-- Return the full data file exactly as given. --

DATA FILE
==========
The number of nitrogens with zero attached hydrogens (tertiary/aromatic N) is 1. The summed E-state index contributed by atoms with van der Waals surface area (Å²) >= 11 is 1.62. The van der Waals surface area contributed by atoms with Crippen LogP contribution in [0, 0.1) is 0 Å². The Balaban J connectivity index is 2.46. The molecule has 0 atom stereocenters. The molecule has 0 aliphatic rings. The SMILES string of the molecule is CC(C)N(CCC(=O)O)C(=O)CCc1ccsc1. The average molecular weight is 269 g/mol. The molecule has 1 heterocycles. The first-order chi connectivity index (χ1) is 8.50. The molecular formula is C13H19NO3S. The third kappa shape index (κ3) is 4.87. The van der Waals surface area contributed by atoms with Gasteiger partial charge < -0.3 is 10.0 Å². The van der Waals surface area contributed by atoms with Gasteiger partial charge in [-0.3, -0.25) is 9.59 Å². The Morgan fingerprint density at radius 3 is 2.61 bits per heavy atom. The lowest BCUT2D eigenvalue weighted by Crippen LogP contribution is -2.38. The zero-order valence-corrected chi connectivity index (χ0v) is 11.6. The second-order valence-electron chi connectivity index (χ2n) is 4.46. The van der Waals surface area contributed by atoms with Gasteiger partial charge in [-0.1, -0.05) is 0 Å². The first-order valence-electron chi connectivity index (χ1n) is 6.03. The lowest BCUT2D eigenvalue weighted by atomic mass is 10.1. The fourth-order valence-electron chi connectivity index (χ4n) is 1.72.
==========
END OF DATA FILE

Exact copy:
The number of nitrogens with zero attached hydrogens (tertiary/aromatic N) is 1. The summed E-state index contributed by atoms with van der Waals surface area (Å²) >= 11 is 1.62. The van der Waals surface area contributed by atoms with Crippen LogP contribution in [0, 0.1) is 0 Å². The Balaban J connectivity index is 2.46. The molecule has 0 atom stereocenters. The molecule has 0 aliphatic rings. The SMILES string of the molecule is CC(C)N(CCC(=O)O)C(=O)CCc1ccsc1. The average molecular weight is 269 g/mol. The molecule has 1 heterocycles. The first-order chi connectivity index (χ1) is 8.50. The molecular formula is C13H19NO3S. The third kappa shape index (κ3) is 4.87. The van der Waals surface area contributed by atoms with Gasteiger partial charge < -0.3 is 10.0 Å². The van der Waals surface area contributed by atoms with Gasteiger partial charge in [-0.3, -0.25) is 9.59 Å². The Morgan fingerprint density at radius 3 is 2.61 bits per heavy atom. The lowest BCUT2D eigenvalue weighted by Crippen LogP contribution is -2.38. The zero-order valence-corrected chi connectivity index (χ0v) is 11.6. The second-order valence-electron chi connectivity index (χ2n) is 4.46. The van der Waals surface area contributed by atoms with Gasteiger partial charge in [-0.1, -0.05) is 0 Å². The first-order valence-electron chi connectivity index (χ1n) is 6.03. The lowest BCUT2D eigenvalue weighted by atomic mass is 10.1. The fourth-order valence-electron chi connectivity index (χ4n) is 1.72.